My final steps on the field of lost dreams

LHS+lit+up+the+football+field+scoreboard+with+the+numbers+%222020%27+in+honor+of+the+senior+class.+

Photo by Courtney Shay

LHS lit up the football field scoreboard with the numbers “2020′ in honor of the senior class.

So it really is just over.

Four years, three seasons, and so many unfinished memories. Is there really not going to be a happy ending here?

The other night I drove by the LHS fields to see them lit in honor of the class of 2020. I drove through the entrance of Plateau and made my way around the driveway of the school. 

I saw other cars like me enjoying the lights and mourning the remains of what was supposed to be our most special moments of high school. 

I then parked my car overlooking the lacrosse field where I had spent so much of my time at LHS. I stared blankly as the emptiness filled my body.

And then, I cried. 

I couldn’t stop. The sobbing was uncontrollable. I couldn’t help but feel like everything our class has worked for has been taken from us, and there isn’t much anybody can say or do to make this better.

And as I sat there with sad eyes and an unhopeful heart, I saw a pair of headlights pull up into the empty parking lot in the space beside me. I snapped my head up only to find my best friend with the same sorrowed expression on her face. 

We got out, practicing social distance of course, and walked down to the darkened field where we once shared many memories together. 

Four years of busting our butts every day. Lifting in the weight room three times a week, at practice every day, and putting in the extra hours on our own to get that little bit of extra playing time. 

At the time we were told all our hard work was going to pay off, and maybe it did for a while. 

Maybe we did get that slot on the varsity roster and maybe we did earn that spot on the starting line up, but what we didn’t know was that our time was limited.

They always say your time in high school will fly right by, but what they didn’t tell you was that life could be this cruel and this unfair. 

We started as just underclassmen. We had gotten to know the senior class each year, and watched them as they enjoyed their final season with the team. We hyped them up every year on senior night, decorated their lockers, and mourned their last game when we watched as they took in every last moment on this very field.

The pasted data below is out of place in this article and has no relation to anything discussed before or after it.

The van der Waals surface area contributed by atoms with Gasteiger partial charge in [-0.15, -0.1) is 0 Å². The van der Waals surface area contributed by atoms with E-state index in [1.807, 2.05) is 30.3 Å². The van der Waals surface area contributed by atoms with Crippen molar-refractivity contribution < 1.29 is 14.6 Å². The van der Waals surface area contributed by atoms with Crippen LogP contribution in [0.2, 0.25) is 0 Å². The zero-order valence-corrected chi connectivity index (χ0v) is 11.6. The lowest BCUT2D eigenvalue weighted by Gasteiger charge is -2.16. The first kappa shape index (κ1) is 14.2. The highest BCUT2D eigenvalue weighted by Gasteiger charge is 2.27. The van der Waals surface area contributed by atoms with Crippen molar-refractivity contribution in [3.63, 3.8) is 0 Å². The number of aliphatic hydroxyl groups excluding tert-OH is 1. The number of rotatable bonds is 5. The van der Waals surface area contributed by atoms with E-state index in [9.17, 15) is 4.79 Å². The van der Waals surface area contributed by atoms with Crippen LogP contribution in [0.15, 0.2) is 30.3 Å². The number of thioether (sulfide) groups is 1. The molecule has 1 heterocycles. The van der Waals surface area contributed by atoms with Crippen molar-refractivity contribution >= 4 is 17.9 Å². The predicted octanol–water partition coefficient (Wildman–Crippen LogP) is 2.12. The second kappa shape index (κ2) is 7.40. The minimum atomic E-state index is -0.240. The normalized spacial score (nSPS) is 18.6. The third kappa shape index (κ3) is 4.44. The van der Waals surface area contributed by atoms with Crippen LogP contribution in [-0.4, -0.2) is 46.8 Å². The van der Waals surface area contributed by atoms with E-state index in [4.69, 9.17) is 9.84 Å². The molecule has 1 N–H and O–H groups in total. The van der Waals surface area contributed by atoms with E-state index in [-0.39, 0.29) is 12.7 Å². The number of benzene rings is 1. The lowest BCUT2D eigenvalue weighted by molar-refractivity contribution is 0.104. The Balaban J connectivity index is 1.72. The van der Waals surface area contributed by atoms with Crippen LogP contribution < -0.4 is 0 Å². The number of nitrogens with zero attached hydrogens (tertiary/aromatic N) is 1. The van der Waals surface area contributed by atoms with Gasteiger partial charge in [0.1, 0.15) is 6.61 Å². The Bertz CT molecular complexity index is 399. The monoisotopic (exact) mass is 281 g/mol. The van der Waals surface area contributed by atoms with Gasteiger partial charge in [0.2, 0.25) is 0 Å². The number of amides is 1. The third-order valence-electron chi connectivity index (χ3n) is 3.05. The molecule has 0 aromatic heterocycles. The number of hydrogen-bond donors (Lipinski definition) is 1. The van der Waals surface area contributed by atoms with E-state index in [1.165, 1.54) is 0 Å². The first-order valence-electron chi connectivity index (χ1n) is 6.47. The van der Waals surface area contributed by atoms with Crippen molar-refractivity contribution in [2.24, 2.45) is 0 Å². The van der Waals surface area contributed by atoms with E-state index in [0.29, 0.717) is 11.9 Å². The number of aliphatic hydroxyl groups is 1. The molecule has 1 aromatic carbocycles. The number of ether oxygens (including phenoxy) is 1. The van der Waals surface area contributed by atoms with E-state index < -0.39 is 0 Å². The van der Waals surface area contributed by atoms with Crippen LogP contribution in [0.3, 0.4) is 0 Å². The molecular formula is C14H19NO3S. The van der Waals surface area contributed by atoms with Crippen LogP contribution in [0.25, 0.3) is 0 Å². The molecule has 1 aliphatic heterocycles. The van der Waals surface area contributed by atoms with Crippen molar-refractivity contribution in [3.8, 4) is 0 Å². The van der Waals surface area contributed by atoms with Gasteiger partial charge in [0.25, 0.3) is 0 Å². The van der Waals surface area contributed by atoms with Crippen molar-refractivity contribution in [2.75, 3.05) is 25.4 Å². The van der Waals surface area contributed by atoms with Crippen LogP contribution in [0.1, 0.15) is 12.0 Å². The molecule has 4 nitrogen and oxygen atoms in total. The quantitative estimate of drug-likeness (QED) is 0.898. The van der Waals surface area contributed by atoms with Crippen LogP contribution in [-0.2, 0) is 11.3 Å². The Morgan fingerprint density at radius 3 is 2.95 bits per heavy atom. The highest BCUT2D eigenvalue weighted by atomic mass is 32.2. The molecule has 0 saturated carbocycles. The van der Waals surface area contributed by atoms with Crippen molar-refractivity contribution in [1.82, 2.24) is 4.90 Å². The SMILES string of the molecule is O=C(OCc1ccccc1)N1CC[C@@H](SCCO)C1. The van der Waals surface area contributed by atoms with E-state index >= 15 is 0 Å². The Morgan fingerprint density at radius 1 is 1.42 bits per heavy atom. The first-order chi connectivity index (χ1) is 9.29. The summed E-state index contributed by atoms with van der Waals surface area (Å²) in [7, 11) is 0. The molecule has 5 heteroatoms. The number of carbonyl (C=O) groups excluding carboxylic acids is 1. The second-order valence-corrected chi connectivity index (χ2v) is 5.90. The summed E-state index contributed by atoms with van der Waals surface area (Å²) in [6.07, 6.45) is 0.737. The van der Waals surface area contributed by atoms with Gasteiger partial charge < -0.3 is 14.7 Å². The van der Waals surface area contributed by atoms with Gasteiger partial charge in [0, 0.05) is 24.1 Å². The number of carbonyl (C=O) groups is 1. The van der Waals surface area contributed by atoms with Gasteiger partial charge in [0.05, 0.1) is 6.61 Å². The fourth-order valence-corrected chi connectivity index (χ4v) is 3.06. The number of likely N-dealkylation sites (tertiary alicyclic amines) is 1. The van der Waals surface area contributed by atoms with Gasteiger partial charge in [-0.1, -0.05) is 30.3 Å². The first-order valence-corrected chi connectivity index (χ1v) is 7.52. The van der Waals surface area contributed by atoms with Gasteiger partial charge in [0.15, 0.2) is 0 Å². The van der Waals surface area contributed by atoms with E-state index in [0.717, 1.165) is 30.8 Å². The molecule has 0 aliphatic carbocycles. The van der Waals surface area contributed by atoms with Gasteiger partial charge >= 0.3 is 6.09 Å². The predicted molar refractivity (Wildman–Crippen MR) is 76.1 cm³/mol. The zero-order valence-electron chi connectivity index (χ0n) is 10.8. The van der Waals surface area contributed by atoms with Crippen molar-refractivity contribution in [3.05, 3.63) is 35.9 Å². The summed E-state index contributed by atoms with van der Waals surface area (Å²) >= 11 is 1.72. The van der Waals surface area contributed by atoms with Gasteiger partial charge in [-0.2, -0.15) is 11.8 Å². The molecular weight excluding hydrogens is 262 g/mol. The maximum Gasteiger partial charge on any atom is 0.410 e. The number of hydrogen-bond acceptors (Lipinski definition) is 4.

And we followed their footsteps. Each day at practice we learned from the seniors to put in the work and walked in their shadows as they taught us what it means to be a Lancer. 

After our junior season, we were ready for our senior year. We were ecstatic to play with our best friends one last time before all parting ways, and we were determined to win that State Championship. 

And now our hearts are broken. 

Our dream of taking the field one final time to play has been stripped away from us. And no matter what we do next, no matter how close or far we all go, no matter if we play in college or not, that piece that has been taken away from us will always be missing. 

So if you aren’t a senior, then take our advice: enjoy your time. 

At any moment the thing you love could be taken away. Appreciate every moment as if it’s your last because sometimes it’s easy to assume there will be many more moments just like it. 

Enjoy the first day of tryouts even when the conditioning is tough and you feel like you’re going to pass out from exhaustion. Be grateful for it. 

Enjoy every win and every loss. Whether you just beat an undefeated team or you lost a game you were supposed to win and your coach is screaming at your huddled up team. 

Enjoy the power plays with your teammate. 

Enjoy the times you score and the times you get scored on.

Enjoy it all. Because hear us when we say, it won’t always be there. 

After a few minutes of reminiscing, my teammate and I crossed our home field one last time, though not how we imagined it. We walked up the hill to where our cars were parked beside each other, and took a long glance behind us. 

At that moment, it felt as if we were holding on to our last piece of something that was already broken. 

“I don’t want to leave because that means it’s really over,” she said. 

I gave a saddened smile and nodded in agreement. We held our gaze at the barren field for just a few seconds longer, realizing that it would be the last time we stepped foot on it as Lancer athletes. We turned back around, got in our cars and drove away. The field became more and more distant in the rear view mirror as all the memories it held flooded through my mind.

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